AC Frequency Settings: TIG Welding Aluminum
I’m TIG welding aluminum today, and I’m comparing AC frequency. I’m gonna compare 50 hertz to 250 hertz. I’ve got some aluminum tubing, some eight-inch aluminum tubing, O-70 wall. It’s a bit less, a little bit less than two millimeters thick. I’m gonna set it up on a positioner and I’m gonna compare penetration, same amperage, 50 hertz, 250 hertz. Let’s do it.
I’m using some [dynaflux 00:00:38] aluminum spray cleaner and some Scotch Brite to get this stuff nice and clean before I weld it. I’m gonna put a few lines on it using a wraparound and a scribe. Then I’m gonna set the speed of the positioner, and the way that I do that is just a down and dirty piece of tape like this, and I put one-eighth inch increments on there, and then I just kind of count, “Thousand one, thousand two, thousand three,” one-eighth of an inch per second will get me in the ballpark every time. Sometimes I need to go a little faster, sometimes a little slower. But that gets me in the ballpark.
This machine will go from 20 to 250 hertz on AC frequency. I’m gonna leave the AC balance alone and set the frequency to 50 hertz for the first run. You can hear the low buzz there.
That is penetrating all the way through. You can kind of watch, if you really watch, you can see the puddle kind of sink every time I dab rob. And then you can watch the back side of it here. I’ve got a camera pointed up in there. And it’s set at 90 amps. Again, the material thickness is about 70 thousandths, a little less than two millimeters. And that’s enough to get pretty consistent penetration. And so at 50 hertz, it is getting consistent penetration.
All right, keep an eye on this little scratch here. I’m gonna show that again in a little bit, sort of a little magnified. I’m gonna show the penetration side again as I heat the metal up here when I first light up on it. It takes it a second, ’cause everything’s cooled off and there’s a little bit of a massive weld in the crater. And there it’s molten now, and there I’m moving along, and I’m gonna pass over that scratch, and we see it just pushes it on down, like it was some sort of peel coat or something.
Also, you notice that there’s a little bit of orange tint right there at the front of the puddle. Aluminum doesn’t change color when it gets hot, but that is the arc trying to kind of shine through the puddle a little bit.
All right, did you see that? Did you see that? That was pretty crazy. That scratch, if that was steel or stainless steel, when the molten puddle passed through that, it would have completely consumed the scratch and melted it, and this didn’t. It just pushed it on down like it was a peel coat layer or something. That’s interesting. What can we learn from that? I don’t know yet. Let’s keep going.
Let’s crank it up to 250 hertz here, all the way max frequency. Not gonna change anything else. And we’ll see what happens.
Well, the noise changed, that’s for sure. We’ve got a much more annoying sound to put up with, but there are the beads narrowing up, but it’s not penetrating. It’s just laying up there on the surface. I’ll show the back side of it here in just a second. But you know, aside from the difference in the sound, if I were to increase the amperage here, I’m sure I could penetrate with a good 10 or 15 more amps. But it’s not penetrating at all. You notice on the left side there, you’ll notice a little hazy area underneath the penetration that did happen previously. That little hazy area is just not even nipping through.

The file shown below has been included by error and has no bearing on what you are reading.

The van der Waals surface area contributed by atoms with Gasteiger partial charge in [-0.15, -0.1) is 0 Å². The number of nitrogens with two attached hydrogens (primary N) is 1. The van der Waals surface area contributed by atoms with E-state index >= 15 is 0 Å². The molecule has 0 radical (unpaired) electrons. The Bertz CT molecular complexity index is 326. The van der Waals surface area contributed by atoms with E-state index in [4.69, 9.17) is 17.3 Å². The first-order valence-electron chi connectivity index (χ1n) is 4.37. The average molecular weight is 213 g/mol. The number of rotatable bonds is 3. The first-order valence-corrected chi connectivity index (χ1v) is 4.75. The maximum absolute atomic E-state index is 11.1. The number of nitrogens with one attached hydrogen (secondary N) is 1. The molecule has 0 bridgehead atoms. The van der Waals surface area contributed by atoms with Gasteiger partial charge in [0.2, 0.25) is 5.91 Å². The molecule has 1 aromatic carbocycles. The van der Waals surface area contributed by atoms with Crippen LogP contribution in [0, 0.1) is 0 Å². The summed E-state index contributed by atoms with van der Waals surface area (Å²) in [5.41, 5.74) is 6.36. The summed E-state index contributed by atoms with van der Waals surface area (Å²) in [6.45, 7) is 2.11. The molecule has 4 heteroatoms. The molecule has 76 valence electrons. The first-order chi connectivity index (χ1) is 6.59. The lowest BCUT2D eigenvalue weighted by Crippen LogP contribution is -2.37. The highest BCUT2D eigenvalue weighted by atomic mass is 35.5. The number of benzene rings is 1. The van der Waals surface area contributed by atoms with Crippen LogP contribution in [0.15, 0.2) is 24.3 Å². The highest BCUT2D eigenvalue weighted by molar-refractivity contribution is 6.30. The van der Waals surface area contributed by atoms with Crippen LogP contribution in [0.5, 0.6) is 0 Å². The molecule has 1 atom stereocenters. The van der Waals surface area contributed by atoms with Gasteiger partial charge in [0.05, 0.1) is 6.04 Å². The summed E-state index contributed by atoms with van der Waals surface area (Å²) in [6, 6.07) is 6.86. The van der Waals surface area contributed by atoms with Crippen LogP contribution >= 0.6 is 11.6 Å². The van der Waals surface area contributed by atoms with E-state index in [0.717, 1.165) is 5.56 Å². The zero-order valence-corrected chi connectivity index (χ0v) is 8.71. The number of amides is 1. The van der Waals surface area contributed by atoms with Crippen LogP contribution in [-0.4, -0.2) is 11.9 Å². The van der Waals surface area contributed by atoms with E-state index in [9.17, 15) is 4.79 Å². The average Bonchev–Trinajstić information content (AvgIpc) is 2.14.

So there’s the two beads, 250 hertz, 50 hertz.
And here’s the penetration on the 50 hertz. And there’s the no penetration on the 250 hertz.
Okay, so we saw that 50 hertz got more penetration than 250 hertz. It’s like 250 hertz didn’t get any. So we sacrificed something. There was some energy lost somewhere when I increased the frequency to 250 hertz. Well, how does that help to know that? Well, I’m welding with a 200-amp machine today. A lot of people have 200-amp machines, and sometimes you get an aluminum job comes through, and it’s right at the top of what that machine can do. If you know that you’ll get more heat input by dropping the frequency, on those particular jobs, that’s all your machine can handle, you’re gonna be better off dropping that frequency to 50, maybe even 40, put some more heat into that part and save those high-frequency applications for thin stuff or where you really want to pinpoint heat and get a real narrow aluminum bead.
A lot of times, to be honest, a lot of times the frequency either only matters a little bit or doesn’t matter at all. You can compensate in other ways. So I’m just trying to add to the conversation here. I’m learning every day, and I hope you are too. We’ll see you next time.
If you’ll hang around for few more seconds, I’ve got a quick product video of the stubby gas lens kit that I used in this video. Standard cups like this work just fine until you have to extend the electrode out past about maybe three-eighths of an inch. Here I’ve got it extended seven-sixteenths of an inch at 20 CFH. That’s just a little bit farther than it wants to handle. Things are ropy, it’s oxidized, it’s graying up, and that’s really not what you want to see on stainless steel. It kind of takes the fun out of welding. And also, it could be a problem on the corrosion resistance.
So now I’m gonna swap out the standard cup here to a stubby gas lens, still a number six, and I’m gonna extend the electrode out a good half inch and we’ll see how that does. Much better. That’s more like what you want to see. Of course it always helps to keep the hot tip of that filler rod shielded with the argon. But if you have a 17, 18 or 26-style torch, and you like the idea of shrinking the overall size of it and getting good gas coverage and being able to extend your electrode, you can learn more at WeldMonger.com. Thanks for watching. We’ll see you next time.